The J. Paul Getty Museum in the Getty Center, Los Angeles, will present a new exhibition from May 14 – August 18, 2019 – Book of Beasts: The Bestiary in the Medieval World, will bring about an unprecedented gathering of works for the first major exhibition to explore in any depth, the bestiarum vocabulum, a compendium of beasts, which originated in the ancient world.
One third of the world’s surviving Latin illuminated bestiaries will be gathered together with a variety of media, lent by institutions across the United States and in Europe, including manuscripts, paintings, tapestries, sculpture, and decorative arts from the Middle Ages.
Bestiaries were made popular during the Middle Ages the natural history and illustration of each beast, usually accompanied by a moral lesson.
Three medieval bestiaries in the Getty collection will be on show, including the famed Northumberland Bestiary (English, about 1250-1260) are central to the exhibition, and provided the inspiration for the exhibition’s five themes.
The Unicorn, The Bestiary, Beyond the Bestiary, The Bestiary and Natural History, and The Legacy of the Bestiary, will enable unicorns, lions, and griffins to race, to tumble, and to soar through the pages, providing information on what are real, imaginary and hybrid fantastic beasts.
The show will abound with vibrant and fascinating images, because the bestiary brought creatures to life before the eyes of its readers. The beasts also often escaped from its pages to inhabit a glittering array of other objects.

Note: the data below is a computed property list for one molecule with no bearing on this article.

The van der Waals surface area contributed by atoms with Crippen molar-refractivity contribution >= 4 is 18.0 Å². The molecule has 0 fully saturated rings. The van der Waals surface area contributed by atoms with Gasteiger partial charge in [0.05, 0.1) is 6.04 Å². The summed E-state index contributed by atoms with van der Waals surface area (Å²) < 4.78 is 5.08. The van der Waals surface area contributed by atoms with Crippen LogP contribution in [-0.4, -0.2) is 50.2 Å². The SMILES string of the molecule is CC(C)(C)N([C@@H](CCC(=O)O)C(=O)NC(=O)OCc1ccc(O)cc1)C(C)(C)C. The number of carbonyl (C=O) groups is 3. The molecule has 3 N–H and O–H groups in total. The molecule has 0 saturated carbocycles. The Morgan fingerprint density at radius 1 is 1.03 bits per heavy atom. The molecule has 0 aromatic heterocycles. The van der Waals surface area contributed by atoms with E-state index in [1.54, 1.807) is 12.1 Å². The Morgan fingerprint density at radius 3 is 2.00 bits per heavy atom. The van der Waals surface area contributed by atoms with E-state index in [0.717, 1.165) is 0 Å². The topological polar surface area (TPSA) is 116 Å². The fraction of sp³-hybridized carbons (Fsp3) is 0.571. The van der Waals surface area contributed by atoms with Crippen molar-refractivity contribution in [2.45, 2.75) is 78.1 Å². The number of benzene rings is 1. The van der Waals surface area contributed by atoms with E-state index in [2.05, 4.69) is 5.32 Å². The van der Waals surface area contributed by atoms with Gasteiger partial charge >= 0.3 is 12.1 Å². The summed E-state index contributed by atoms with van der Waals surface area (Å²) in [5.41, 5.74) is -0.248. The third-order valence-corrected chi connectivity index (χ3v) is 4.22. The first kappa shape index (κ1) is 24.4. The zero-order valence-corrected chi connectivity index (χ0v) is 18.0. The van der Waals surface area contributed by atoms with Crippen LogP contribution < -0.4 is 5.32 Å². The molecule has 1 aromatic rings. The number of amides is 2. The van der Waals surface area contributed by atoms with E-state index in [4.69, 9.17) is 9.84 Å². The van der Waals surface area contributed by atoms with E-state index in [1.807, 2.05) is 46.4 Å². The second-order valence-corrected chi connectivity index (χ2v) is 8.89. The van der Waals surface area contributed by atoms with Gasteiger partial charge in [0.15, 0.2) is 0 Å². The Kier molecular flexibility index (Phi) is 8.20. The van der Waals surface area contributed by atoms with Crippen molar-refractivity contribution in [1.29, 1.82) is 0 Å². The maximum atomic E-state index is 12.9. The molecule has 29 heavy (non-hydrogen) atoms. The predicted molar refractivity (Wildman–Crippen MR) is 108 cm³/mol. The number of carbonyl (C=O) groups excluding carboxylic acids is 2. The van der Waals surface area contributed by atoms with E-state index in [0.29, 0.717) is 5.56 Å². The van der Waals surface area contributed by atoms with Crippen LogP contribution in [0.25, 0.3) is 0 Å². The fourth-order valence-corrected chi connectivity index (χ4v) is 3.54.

“Many of the illuminated manuscripts produced in the European Middle Ages centered around stories from the Christian Bible,” explains Timothy Potts, director of the J. Paul Getty Museum. “Less well known, however, are the various genres of writing and illustration that celebrate and ornament aspects of worldly life and popular belief… while giving visual form to creatures believed to have inhabited the known world and distant realms beyond” he said.
In medieval art, everything stood for something else in an elaborate symbolic code which was familiar to all onlookers; animals and plants contained distinctive moral messages for humans.
The fertile medieval imagination produced illustrative works which are today one of the most engaging aspects of medieval art.
The fantastical beast known as the Unicorn, who was part of a powerful Christian message about the crucifixion of Jesus the Christ, began appearing in written accounts as early as 4BC.
Fierce and powerful he was unable to be captured and it was believed only a virgin would be able to tame him.
To achieve that end hunters were encouraged to take young maidens into the forest so they would be successful in capturing one.
The Unicorn was a pure and very fierce creature, who reputedly when he found the lady he was looking for, would kneel down and place his forelegs and head in her lap, resting peacefully.
Together, the Lady and the Unicorn became powerful symbols in art, particularly in the world of weaving.
Medieval bestiaries contained anywhere from a few dozen to more than 100 descriptions of animals, each accompanied by an iconic image.
Although the essential elements of the text and imagery associated with bestiary beasts remained consistent across manuscripts, the bestiary did not become a standardized book.
The aim of the stories and illuminations was all about conveying the wonder, variety, and hidden meaning found in many aspects of the natural world: including quadrupeds, birds, serpents, and sea creatures
Modern and contemporary works tracing the enduring legacy of the bestiary tradition will be included. “The bestiary’s images can be seen as the medieval equivalent of contemporary memes,” said Elizabeth Morrison, senior curator of manuscripts at the Getty Museum.
“…The bestiary, in fact, still impacts how we talk about and characterize animals today. The very first line of the medieval bestiary introduces the lion as the king of beasts, an idea we take for granted even if most people don’t know its origin” Elizabeth explained.
Carolyn McDowall, The Culture Concept Circle, 2019
May 14 through August 18, 2019
Getty Museum, Getty Center, Los Angeles